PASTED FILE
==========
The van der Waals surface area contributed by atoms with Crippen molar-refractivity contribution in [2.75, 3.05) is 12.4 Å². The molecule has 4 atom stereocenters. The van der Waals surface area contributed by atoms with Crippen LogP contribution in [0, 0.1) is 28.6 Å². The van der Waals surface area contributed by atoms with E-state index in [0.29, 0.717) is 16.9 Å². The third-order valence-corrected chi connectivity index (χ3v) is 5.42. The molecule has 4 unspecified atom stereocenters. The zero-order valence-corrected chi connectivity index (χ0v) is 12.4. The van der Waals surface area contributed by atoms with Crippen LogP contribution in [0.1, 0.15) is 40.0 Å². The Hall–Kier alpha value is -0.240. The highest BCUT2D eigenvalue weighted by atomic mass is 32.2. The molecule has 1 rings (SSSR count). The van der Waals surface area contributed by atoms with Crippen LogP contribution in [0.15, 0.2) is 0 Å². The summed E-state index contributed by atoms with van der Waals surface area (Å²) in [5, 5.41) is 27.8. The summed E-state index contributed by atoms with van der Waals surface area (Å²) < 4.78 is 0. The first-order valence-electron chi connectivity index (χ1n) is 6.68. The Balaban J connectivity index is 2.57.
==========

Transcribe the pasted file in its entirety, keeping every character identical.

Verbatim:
The van der Waals surface area contributed by atoms with Crippen molar-refractivity contribution in [2.75, 3.05) is 12.4 Å². The molecule has 4 atom stereocenters. The van der Waals surface area contributed by atoms with Crippen LogP contribution in [0, 0.1) is 28.6 Å². The van der Waals surface area contributed by atoms with E-state index in [0.29, 0.717) is 16.9 Å². The third-order valence-corrected chi connectivity index (χ3v) is 5.42. The molecule has 4 unspecified atom stereocenters. The zero-order valence-corrected chi connectivity index (χ0v) is 12.4. The van der Waals surface area contributed by atoms with Crippen LogP contribution in [0.1, 0.15) is 40.0 Å². The Hall–Kier alpha value is -0.240. The highest BCUT2D eigenvalue weighted by atomic mass is 32.2. The molecule has 1 rings (SSSR count). The van der Waals surface area contributed by atoms with Crippen LogP contribution in [0.15, 0.2) is 0 Å². The summed E-state index contributed by atoms with van der Waals surface area (Å²) in [5, 5.41) is 27.8. The summed E-state index contributed by atoms with van der Waals surface area (Å²) < 4.78 is 0. The first-order valence-electron chi connectivity index (χ1n) is 6.68. The Balaban J connectivity index is 2.57.